Quotations About / On: LOSS

  • 11.
    The loss of liberty which must attend being a wife was of all things the most horrible to my imagination.
    (Sarah Fielding (1710-1768), British novelist, and Jane Collier. Cylinda, in The Cry: A New Dramatic Fable, part 4, sc. 3 (1754).)
    More quotations from: Sarah Fielding, loss, imagination
  • 12.
    It is the style of idealism to console itself for the loss of something old with the ability to gape at something new.
    (Karl Kraus (1874-1936), Austrian satirist. repr. In In These Great Times: A Karl Kraus Reader, ed. Harry Zohn (1976). "The Discovery of the North Pole," no. 287, Die Fackel (Vienna, Sept. 1909).)
    More quotations from: Karl Kraus, loss
  • 13.
    If it were not for the company of fools, a witty man would often be greatly at a loss.
    (François, Duc De La Rochefoucauld (1613-1680), French writer, moralist. Sentences et Maximes Morales, no. 140 (1678).)
  • 14.
    No need to be sentimental to mourn the loss of Paradise.
    (Mason Cooley (b. 1927), U.S. aphorist. City Aphorisms, Third Selection, New York (1986).)
    More quotations from: Mason Cooley, loss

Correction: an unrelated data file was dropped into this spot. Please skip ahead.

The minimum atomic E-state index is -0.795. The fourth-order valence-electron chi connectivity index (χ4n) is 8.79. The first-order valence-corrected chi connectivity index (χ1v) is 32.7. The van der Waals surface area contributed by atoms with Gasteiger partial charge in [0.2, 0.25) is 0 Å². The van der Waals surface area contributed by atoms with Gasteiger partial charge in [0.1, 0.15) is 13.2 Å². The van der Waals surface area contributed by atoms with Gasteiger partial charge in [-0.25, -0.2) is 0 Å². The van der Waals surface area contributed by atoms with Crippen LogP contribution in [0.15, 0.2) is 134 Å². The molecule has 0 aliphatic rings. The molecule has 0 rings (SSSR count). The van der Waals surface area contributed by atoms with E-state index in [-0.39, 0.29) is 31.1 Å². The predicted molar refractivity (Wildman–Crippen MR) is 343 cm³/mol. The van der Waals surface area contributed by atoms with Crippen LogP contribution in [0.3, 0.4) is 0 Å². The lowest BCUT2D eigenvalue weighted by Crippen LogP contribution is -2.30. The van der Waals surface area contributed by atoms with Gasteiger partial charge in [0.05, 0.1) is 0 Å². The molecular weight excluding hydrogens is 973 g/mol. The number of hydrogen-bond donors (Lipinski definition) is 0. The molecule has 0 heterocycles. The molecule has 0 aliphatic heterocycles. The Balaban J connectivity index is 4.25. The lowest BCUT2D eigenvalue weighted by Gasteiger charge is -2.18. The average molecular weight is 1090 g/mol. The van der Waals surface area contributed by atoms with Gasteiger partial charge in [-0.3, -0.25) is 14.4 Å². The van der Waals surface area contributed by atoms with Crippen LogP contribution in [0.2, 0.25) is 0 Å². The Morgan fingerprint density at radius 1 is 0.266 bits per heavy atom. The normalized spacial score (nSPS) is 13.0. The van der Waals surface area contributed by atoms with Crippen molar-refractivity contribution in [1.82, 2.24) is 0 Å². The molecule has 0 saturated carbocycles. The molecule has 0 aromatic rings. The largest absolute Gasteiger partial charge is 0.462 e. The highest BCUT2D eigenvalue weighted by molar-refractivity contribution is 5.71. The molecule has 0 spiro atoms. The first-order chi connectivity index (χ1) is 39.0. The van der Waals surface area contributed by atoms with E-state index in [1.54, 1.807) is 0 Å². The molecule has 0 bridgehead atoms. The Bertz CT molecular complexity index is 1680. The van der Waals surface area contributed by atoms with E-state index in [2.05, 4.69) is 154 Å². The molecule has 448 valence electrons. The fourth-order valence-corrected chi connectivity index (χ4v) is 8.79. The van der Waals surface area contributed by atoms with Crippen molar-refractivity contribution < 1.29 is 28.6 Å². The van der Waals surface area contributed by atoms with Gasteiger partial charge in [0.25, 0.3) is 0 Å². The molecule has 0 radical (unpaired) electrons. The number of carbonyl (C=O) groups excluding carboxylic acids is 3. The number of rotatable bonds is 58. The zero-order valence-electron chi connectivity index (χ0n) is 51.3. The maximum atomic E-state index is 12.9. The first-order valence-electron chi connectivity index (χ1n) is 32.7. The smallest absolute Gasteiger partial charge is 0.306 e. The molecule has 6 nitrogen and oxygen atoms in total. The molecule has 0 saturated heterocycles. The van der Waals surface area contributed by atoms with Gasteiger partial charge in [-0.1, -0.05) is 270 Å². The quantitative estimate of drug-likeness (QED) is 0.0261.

• 15.
    You're just wasting your breath and that's no great loss either!
    (S.J. Perelman, U.S. screenwriter, Arthur Sheekman, Will Johnstone, and Norman Z. McLeod. Groucho Marx, Monkey Business, a wisecrack made to his fellow stowaway Chico Marx (1931). Groucho has no character name in the credits—he is listed as one of the "Stowaways.")
    More quotations from: S.J Perelman, loss
  • 16.
    Intimacies between women go backwards, beginning with revelations and ending up in small talk without loss of esteem.
    (Elizabeth Bowen (1899-1973), Anglo-Irish novelist. The Death of the Heart, pt. 2, ch. 1 (1938).)
    More quotations from: Elizabeth Bowen, loss, women
  • 17.
    Children, dear and loving children, can alone console a woman for the loss of her beauty.
    (Honoré De Balzac (1799-1850), French novelist. Mme. Gaston in a letter to Mme. De l'Estorade, in Letters of Two Brides (Mémoires de Deux Jeunes Mariées), in La Presse (1841-1842), Souverain (1842), included in the Scènes de la Vie Privée in the Comédie humaine (1845, trans. by George Saintsbury, 1971).)
  • 18.
    Men sooner forget the death of their father than the loss of their patrimony.
    (Niccolò Machiavelli (1469-1527), Italian political philosopher, statesman. The Prince, ch. 17 (1514).)
  • 19.
    No amount of skill on the part of the actress can make up for the loss of youth.
    (Ellen Terry (1847-1928), British actor. Ellen Terry's Memoirs, 2nd. ed., ch. 13 (1932). Written in 1906 or 1907.)
    More quotations from: Ellen Terry, loss
  • 20.
    All loss, all pain, is particular; the universe remains to the heart unhurt.
    (Ralph Waldo Emerson (1803-1882), U.S. essayist, poet, philosopher. "Spiritual Laws," Essays, First Series (1841, repr. 1847).)
[Hata Bildir]